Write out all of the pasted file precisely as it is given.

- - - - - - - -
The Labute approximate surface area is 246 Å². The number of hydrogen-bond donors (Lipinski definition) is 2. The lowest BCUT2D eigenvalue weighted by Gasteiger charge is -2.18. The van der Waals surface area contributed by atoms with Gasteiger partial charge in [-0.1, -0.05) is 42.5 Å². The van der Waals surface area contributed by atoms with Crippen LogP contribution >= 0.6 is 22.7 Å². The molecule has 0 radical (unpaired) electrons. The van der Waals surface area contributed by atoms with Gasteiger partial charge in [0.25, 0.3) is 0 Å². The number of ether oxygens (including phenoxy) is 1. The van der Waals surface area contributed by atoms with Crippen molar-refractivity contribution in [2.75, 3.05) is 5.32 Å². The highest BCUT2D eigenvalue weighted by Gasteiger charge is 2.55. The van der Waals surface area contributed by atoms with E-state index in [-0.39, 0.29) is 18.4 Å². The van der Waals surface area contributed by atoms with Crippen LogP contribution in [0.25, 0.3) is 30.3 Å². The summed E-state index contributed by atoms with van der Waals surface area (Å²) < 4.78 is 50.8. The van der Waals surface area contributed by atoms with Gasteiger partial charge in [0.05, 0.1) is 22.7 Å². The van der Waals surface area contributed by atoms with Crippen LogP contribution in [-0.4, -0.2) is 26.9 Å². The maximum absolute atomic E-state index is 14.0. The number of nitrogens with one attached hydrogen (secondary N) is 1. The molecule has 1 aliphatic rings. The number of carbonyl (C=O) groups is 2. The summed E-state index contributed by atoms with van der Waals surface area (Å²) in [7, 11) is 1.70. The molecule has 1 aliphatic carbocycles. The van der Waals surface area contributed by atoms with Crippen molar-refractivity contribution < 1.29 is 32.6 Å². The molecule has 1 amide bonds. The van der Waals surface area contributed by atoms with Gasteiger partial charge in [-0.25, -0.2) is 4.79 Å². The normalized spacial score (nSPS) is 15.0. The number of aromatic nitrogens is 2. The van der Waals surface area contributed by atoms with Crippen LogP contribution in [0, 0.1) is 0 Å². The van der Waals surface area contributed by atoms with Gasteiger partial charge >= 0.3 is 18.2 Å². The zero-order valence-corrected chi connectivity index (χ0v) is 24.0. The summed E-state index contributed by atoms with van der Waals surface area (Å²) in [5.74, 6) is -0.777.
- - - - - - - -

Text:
The Labute approximate surface area is 246 Å². The number of hydrogen-bond donors (Lipinski definition) is 2. The lowest BCUT2D eigenvalue weighted by Gasteiger charge is -2.18. The van der Waals surface area contributed by atoms with Gasteiger partial charge in [-0.1, -0.05) is 42.5 Å². The van der Waals surface area contributed by atoms with Crippen LogP contribution >= 0.6 is 22.7 Å². The molecule has 0 radical (unpaired) electrons. The van der Waals surface area contributed by atoms with Gasteiger partial charge in [0.25, 0.3) is 0 Å². The number of ether oxygens (including phenoxy) is 1. The van der Waals surface area contributed by atoms with Crippen molar-refractivity contribution in [2.75, 3.05) is 5.32 Å². The highest BCUT2D eigenvalue weighted by Gasteiger charge is 2.55. The van der Waals surface area contributed by atoms with E-state index in [-0.39, 0.29) is 18.4 Å². The van der Waals surface area contributed by atoms with Crippen LogP contribution in [0.25, 0.3) is 30.3 Å². The summed E-state index contributed by atoms with van der Waals surface area (Å²) < 4.78 is 50.8. The van der Waals surface area contributed by atoms with Gasteiger partial charge in [0.05, 0.1) is 22.7 Å². The van der Waals surface area contributed by atoms with Crippen LogP contribution in [-0.4, -0.2) is 26.9 Å². The maximum absolute atomic E-state index is 14.0. The number of nitrogens with one attached hydrogen (secondary N) is 1. The molecule has 1 aliphatic rings. The number of carbonyl (C=O) groups is 2. The summed E-state index contributed by atoms with van der Waals surface area (Å²) in [7, 11) is 1.70. The molecule has 1 aliphatic carbocycles. The van der Waals surface area contributed by atoms with Crippen molar-refractivity contribution < 1.29 is 32.6 Å². The molecule has 1 amide bonds. The van der Waals surface area contributed by atoms with Gasteiger partial charge in [-0.25, -0.2) is 4.79 Å². The normalized spacial score (nSPS) is 15.0. The number of aromatic nitrogens is 2. The van der Waals surface area contributed by atoms with Crippen LogP contribution in [0, 0.1) is 0 Å². The van der Waals surface area contributed by atoms with Gasteiger partial charge >= 0.3 is 18.2 Å². The zero-order valence-corrected chi connectivity index (χ0v) is 24.0. The summed E-state index contributed by atoms with van der Waals surface area (Å²) in [5.74, 6) is -0.777.